In the chronic stage, when clinical stroke-like episodes had occurred previously, without further acute changes for at least 6 months, the results were different from those obtained during the acute stage. In the chronic stage, only the serum Lac/Pyr ratio showed a statistically significant weak positive correlation with the severity of the MRS lactate peak, whereas serum lactic acidosis did not. It is not clear whether the smaller correlation coefficient, as compared to the acute stage, truly depicts a weaker correlation, given that our sample size was small; however, we may assume that the importance of the MRS lactate peak is less obvious in the chronic than in the acute stage. In addition, although the results were not statistically significant, we observed that the correlation between the serum lactate and the MRS lactate peak changed from a positive to a negative trend when compared to the acute stage, when the correlation between the serum Lac/Pyr ratio and the severity of the MRS lactate peak continued to show a positive trend. From this perspective, we may suppose that, after the patients suffer from acute stroke-like episodes, the overall mitochondrial dysfunction recovers faster, while the respiratory chain enzyme defect remained during the recovery phase. Yet, this hypothesis should be readdressed in future studies, with more study subjects, with an elaborate study design, in order to eliminate biases.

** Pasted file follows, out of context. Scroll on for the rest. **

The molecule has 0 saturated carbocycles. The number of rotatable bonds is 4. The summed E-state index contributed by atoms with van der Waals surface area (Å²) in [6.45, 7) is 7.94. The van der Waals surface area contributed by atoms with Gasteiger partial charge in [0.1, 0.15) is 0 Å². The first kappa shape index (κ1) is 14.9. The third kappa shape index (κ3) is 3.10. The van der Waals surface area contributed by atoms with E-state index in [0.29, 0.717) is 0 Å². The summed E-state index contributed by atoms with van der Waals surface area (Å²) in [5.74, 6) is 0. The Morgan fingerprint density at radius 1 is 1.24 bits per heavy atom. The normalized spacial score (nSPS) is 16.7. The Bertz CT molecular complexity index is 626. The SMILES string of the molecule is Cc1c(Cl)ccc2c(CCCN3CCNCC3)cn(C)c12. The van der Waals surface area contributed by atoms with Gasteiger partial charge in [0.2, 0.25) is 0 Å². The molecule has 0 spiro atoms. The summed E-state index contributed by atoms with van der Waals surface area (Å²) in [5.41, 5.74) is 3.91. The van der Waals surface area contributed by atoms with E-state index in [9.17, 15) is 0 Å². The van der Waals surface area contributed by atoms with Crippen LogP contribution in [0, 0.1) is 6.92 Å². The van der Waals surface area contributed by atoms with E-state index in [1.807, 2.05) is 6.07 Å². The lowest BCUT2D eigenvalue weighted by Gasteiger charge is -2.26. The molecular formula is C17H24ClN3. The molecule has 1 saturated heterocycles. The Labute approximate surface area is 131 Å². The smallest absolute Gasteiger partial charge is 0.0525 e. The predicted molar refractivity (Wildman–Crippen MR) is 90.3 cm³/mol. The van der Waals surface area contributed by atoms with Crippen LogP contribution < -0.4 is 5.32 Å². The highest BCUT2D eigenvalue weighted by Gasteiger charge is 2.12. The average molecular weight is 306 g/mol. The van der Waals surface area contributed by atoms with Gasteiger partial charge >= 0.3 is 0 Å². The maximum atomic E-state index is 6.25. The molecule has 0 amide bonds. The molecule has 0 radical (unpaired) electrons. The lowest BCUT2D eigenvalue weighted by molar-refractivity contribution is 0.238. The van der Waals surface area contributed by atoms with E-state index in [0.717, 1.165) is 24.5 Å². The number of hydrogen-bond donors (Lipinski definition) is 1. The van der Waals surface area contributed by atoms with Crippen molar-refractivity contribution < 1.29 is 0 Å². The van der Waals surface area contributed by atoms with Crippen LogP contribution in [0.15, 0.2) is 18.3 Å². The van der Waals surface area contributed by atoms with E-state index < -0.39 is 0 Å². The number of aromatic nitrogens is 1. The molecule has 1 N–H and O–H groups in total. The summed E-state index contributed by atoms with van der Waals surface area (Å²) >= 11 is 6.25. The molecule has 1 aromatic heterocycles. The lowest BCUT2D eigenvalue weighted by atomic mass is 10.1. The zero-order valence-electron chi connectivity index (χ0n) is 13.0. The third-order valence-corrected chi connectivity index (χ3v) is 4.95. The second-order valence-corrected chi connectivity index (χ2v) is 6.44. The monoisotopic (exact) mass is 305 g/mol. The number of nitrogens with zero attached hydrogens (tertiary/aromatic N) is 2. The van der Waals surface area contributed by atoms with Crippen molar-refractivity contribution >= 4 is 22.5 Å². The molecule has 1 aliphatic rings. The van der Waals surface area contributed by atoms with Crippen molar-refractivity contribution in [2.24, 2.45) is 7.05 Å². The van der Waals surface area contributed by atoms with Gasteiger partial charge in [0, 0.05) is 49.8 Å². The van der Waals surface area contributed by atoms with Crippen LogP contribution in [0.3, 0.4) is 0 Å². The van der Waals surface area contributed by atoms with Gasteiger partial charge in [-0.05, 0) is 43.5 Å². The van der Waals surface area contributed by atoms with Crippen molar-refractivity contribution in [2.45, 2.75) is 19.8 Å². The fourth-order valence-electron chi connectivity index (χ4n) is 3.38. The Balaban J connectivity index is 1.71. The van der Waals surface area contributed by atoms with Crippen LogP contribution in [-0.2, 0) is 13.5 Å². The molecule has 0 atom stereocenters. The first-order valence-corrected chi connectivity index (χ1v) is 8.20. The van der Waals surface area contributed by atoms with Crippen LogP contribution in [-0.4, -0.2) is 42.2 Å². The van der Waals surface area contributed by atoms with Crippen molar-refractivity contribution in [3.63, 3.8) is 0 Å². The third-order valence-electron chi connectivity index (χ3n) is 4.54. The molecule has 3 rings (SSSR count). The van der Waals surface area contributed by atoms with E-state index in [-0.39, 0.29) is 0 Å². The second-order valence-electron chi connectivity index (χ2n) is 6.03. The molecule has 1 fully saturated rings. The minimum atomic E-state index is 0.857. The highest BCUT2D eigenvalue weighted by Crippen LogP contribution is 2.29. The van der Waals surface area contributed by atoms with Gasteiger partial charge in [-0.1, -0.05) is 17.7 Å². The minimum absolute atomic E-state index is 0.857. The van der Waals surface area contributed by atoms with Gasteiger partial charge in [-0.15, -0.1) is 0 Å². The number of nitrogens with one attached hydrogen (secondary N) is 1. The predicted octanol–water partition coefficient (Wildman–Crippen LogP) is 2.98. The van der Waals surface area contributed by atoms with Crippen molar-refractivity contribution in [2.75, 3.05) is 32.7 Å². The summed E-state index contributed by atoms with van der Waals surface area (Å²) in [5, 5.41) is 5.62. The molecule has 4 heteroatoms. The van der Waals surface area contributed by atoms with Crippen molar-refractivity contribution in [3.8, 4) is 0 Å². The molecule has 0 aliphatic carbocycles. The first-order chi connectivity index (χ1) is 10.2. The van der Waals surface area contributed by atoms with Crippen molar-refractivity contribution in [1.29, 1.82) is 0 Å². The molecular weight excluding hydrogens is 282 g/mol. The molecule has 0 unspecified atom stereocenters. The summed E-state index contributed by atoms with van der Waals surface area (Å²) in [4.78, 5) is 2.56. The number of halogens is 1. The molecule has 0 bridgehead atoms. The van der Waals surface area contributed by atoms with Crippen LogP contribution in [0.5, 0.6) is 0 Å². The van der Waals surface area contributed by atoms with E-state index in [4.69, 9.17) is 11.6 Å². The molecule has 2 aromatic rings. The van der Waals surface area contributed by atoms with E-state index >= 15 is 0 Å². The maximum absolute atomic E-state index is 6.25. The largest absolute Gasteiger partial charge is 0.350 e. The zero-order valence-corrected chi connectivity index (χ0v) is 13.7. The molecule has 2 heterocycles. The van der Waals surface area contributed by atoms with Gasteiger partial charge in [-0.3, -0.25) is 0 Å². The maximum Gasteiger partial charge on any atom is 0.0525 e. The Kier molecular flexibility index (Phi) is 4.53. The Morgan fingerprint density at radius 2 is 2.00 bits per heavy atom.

Our observations in regions with no structural changes during a clinically stable stage was in agreement with the findings of previous studies that reported that reduced NAA concentrations are common in MRS of MELAS patients, and represents ongoing neuronal damage, even in asymptomatic phases, and that these findings are not only restricted to structural regions (1, 9–16). Unlike results from the acute and chronic stage regions, we did not find significant correlations between serum biomarkers and the MRS lactate peak in these regions, which suggests that the clinical significance of the MRS lactate peak becomes less and that serum biomarkers do not accurately reflect the changes during the clinically stable stage, when there is no structural change. On the other hand, we noted that significant, negative associations were only found between the serum lactate and the MRS NAA/Cr and NAA/Cho ratios. As a decrease in NAA is considered to be a marker of disturbed neuronal integrity and of mitochondrial dysfunction, the present data seemed quite reasonable. We have also observed that the serum lactate correlates significantly with the MRS NAA-related biomarkers, while the serum Lac/Pyr ratio does not. This may indicate that the damage to overall mitochondrial function starts early, even during the clinically silent stage; however, direct damage to the respiratory chain enzyme happens later, with the strong metabolic disturbances of clinical stroke-like episodes.